57 Responses to January 2014 Global Surface (Land+Ocean) Temperature Anomaly Update

  1. daddylonglegs says:

    There’s a lot of subsurface cold water at the east equatorial Pacific

    http://www.bom.gov.au/climate/enso/sub_surf_mon.gif

    and a nice gradient with the warmer west Pacific to stoke up the trades so I’m still holding out for a La Nina.

  2. Bloke down the pub says:

    If the trend doesn’t show any sign of increasing, I’m sure a new version of the record will come along that cools the past a bit more.

  3. gopal panicker says:

    I hate these running averages…very deceptive…also these ‘global’ averages are a nonsense concept

  4. given the ipcc remit is only to look at man made change then MetO and others cannot include in their models unco2weighted natural processes otherwise they become useless to the ipcc who is ONLY looking at man made change ie a very narrow section of process. . The climate models cannot be improved by removing the heavy co2 bias and include other natural processes because then they would no longer be about ‘man made change’ and be useless for ipcc. So its Catch 22

    and no wants to be outside the IPCC magic cirlce ie denierland.

  5. DavidR says:

    Bob,

    It seems natural to expect that if the warming trend slowed since 1998 then most of the observed warming since 1979 must have occurred up to the end of 1997.

    Looking at your figures (average of the three surface sets), the trend since Jan 1998 is 0.05 deg C/dec. Using the same data, I calculate that the trend between Jan 1979 and Dec 1997 is 0.13 deg C/dec; nearly three times faster than the more recent period. So that seems to be as expected.

    However, as your chart shows, the overall trend in the same data between Jan 1979 and the present is 0.15 deg C per decade. That’s even faster than the rate of increase observed between 1979 and 1997, before the ‘slowdown’ started.

    If we take the multi-decade period since 1979 as a whole, rather than dividing it up into two shorter periods of less than two decades each, there is no slowdown.

  6. The Ghost Of Big Jim Cooley says:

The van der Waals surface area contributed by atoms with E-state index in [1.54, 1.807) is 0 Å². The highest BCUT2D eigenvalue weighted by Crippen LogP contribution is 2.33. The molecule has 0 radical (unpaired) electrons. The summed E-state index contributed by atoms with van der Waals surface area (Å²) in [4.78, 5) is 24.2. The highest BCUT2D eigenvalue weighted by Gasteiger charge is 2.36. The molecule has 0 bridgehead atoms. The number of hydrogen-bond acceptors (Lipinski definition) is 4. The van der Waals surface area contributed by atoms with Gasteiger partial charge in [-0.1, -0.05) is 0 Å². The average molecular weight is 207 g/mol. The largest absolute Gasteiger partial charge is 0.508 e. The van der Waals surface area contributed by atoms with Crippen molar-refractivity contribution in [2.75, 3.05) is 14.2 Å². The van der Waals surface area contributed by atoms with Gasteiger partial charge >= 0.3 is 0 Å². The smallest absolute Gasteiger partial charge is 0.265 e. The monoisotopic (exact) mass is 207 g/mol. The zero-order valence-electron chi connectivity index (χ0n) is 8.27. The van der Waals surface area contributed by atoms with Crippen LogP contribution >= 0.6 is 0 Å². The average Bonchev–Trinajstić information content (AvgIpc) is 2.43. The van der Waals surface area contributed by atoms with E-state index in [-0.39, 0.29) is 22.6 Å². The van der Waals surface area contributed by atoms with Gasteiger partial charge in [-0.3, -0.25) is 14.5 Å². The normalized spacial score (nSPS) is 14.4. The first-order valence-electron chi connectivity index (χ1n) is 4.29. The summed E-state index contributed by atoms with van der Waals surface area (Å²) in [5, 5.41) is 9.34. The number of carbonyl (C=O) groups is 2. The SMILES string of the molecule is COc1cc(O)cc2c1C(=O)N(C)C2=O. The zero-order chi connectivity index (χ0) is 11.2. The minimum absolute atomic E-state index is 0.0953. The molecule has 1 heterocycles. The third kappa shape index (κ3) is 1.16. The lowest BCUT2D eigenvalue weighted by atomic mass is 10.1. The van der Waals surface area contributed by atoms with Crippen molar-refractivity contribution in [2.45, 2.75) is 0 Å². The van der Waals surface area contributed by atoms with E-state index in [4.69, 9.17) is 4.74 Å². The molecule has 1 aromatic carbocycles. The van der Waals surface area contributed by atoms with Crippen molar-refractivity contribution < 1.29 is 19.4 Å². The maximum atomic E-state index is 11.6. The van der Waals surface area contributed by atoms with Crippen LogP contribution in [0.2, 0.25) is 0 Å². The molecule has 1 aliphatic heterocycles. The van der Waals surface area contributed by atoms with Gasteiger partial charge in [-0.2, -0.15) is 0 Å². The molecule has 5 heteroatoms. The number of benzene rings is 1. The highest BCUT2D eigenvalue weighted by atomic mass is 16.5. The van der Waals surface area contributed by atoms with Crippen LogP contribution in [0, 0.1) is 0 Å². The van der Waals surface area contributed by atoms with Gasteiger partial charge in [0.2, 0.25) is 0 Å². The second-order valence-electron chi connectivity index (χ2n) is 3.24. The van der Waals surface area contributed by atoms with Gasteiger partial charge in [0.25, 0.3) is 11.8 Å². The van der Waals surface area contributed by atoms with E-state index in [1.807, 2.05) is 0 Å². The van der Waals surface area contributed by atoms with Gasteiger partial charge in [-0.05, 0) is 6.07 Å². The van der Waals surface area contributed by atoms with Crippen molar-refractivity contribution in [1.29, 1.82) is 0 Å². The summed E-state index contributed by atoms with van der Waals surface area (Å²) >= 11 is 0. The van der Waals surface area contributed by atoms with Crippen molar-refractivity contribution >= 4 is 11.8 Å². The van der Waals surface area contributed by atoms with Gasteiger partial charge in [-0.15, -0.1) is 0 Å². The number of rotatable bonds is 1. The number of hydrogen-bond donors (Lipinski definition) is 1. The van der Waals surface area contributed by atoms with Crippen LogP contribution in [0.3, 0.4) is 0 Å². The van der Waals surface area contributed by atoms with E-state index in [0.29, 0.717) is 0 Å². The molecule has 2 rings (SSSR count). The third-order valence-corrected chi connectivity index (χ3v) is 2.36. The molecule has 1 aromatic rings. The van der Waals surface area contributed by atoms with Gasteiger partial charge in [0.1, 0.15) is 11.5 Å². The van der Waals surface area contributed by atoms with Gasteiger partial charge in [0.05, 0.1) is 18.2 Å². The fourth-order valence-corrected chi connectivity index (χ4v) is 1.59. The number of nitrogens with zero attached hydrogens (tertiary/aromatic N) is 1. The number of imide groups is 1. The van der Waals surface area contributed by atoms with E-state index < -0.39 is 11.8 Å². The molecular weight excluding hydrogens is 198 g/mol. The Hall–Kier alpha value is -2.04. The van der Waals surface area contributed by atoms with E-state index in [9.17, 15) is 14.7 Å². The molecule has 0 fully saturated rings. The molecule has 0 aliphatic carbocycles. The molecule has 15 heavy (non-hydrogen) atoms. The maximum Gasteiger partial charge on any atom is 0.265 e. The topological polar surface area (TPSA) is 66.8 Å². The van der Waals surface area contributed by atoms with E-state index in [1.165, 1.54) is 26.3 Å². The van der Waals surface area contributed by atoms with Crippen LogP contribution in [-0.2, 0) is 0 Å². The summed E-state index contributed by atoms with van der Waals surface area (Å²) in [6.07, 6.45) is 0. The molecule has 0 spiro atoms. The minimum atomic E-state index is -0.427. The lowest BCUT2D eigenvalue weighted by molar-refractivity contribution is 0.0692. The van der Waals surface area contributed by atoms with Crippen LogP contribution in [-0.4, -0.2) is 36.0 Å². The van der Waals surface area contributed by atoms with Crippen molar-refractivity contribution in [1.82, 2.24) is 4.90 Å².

Tamino isn’t going to like this! Hey, Grant Foster, lookie over here, this is what truth looks like!

  7. Scott says:

    I’m interested in seeing what record snow cover and cold does to the land temperatures in the US, particularly around the urban heat islands. I’ve always felt the removal of snow in urban areas due to salting and plowing (I even hear in some cities they use machines that heat and melt snow and send into the storm drains rather than trucking it out) is a manmade temperature-forcing variable beyond the regular urban heat sources that is not properly accounted for in the long term record. After all, we’ve all seen old postcards of the big city snows in the past and they basically had to live with that snow until it melted on its own.

  8. Pamela Gray says:

    Both graphs 4 and 5 are labeled linear trends yet you refer to the second one as running. Would it be possible to begin numbering your graphs? Much easier to refer back to them with a labeled number already there.

  9. Pamela Gray says:

    Also, graph 4 is labeled as linear and you refer to it as linear. Yet I don’t understand how the graph can be depicting linear trends. Is it an extrapolation of the linear slope of the 13 year period you are using and then graphing that?

  10. Pamela Gray says:

    I would need to ask a statistician, but graphing running 13 year linear slope data with error bars (helps when depicting spread from the trend) would be an interesting way of finding 13 year trends. According to the “theory” we should always be heading up so graphing the running 13, 14, 15, 16, etc linear trend would get rid of the short term variations they so love to bring up.

  11. Ray says:

    Scott,
    You make an interesting point.

  12. Box of Rocks says:

    So, how were temperatures distorted by the big high pressure ridge parked over Alaska and the Pacific NW?

  13. Scott says:

    Heres some examples of city snow melters in action, I did a quick check and some advertise themselves as 30 million btu/hr melters, they melt snow as fast as they can dump it in, when it goes down sewer there goes 30 million btu/hr that won’t be cooling the city air, not to mention the double whammy of exposing dark pavement.

    http://blogs.howstuffworks.com/brainstuff/how-the-snow-dragon-works-a-machine-for-digesting-huge-amounts-of-snow-in-urban-areas/

  14. Pamela Gray says:

    Fascinating Scott. I would also imagine that sensors (particularly the older ones) get snow shoveled all the time so that people can walk out there and check things. I would also imagine that snow gets piled up on the newer sensors that you don’t have to shovel a pathway to and possibly insulates them.

  15. RichardLH says:

    Bob:

    This treatment of the same longer GISS data says that this all has some periodicity built into it (and there may well be nothing to worry about in the near future either)..

    http://climatedatablog.files.wordpress.com/2014/02/giss-monthly-anomalies-with-full-kernel-gaussian-low-pass-filters-of-annual-15-and-75-years-with-15-year-savitzky-golay-extension.png

  16. rogerknights says:

    From Bob’s article:
    “surface temperatures in April 2013 were basically the same as they were in June 1997.”

    That’s temperature anomalies, right?

  17. Gunga Din says:

    I have a question.
    In the past I’ve commented on how past record high and low temperatures for my area have been changed. (IE Between 2002 and 2007, the 2007 list of records from the NWS has no new records set. In the 2009 list of record temps there were over 10 records temps set between 2002 and 2007.)